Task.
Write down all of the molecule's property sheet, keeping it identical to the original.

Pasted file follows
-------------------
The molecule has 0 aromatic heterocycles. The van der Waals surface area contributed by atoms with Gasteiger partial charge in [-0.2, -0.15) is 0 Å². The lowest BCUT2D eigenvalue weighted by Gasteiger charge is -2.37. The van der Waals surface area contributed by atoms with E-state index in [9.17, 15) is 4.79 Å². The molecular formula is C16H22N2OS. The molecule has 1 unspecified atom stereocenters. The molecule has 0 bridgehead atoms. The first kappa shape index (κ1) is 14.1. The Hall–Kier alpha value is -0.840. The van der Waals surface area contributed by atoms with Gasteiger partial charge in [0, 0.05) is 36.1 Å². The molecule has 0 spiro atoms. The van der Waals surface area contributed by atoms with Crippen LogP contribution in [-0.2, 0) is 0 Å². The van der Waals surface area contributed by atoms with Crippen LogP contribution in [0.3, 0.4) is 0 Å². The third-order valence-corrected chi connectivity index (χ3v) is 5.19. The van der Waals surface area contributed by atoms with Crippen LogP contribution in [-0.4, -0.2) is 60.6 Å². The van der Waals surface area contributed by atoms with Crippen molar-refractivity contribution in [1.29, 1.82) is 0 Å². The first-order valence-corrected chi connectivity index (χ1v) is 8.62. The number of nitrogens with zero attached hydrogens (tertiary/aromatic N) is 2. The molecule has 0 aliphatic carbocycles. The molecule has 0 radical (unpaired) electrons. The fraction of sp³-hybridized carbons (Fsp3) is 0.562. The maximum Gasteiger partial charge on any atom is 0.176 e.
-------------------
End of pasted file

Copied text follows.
The molecule has 0 aromatic heterocycles. The van der Waals surface area contributed by atoms with Gasteiger partial charge in [-0.2, -0.15) is 0 Å². The lowest BCUT2D eigenvalue weighted by Gasteiger charge is -2.37. The van der Waals surface area contributed by atoms with E-state index in [9.17, 15) is 4.79 Å². The molecular formula is C16H22N2OS. The molecule has 1 unspecified atom stereocenters. The molecule has 0 bridgehead atoms. The first kappa shape index (κ1) is 14.1. The Hall–Kier alpha value is -0.840. The van der Waals surface area contributed by atoms with Gasteiger partial charge in [0, 0.05) is 36.1 Å². The molecule has 0 spiro atoms. The van der Waals surface area contributed by atoms with Crippen LogP contribution in [-0.2, 0) is 0 Å². The van der Waals surface area contributed by atoms with Crippen LogP contribution in [0.3, 0.4) is 0 Å². The third-order valence-corrected chi connectivity index (χ3v) is 5.19. The van der Waals surface area contributed by atoms with Crippen LogP contribution in [-0.4, -0.2) is 60.6 Å². The van der Waals surface area contributed by atoms with Crippen molar-refractivity contribution in [1.29, 1.82) is 0 Å². The first-order valence-corrected chi connectivity index (χ1v) is 8.62. The number of nitrogens with zero attached hydrogens (tertiary/aromatic N) is 2. The molecule has 0 aliphatic carbocycles. The molecule has 0 radical (unpaired) electrons. The fraction of sp³-hybridized carbons (Fsp3) is 0.562. The maximum Gasteiger partial charge on any atom is 0.176 e.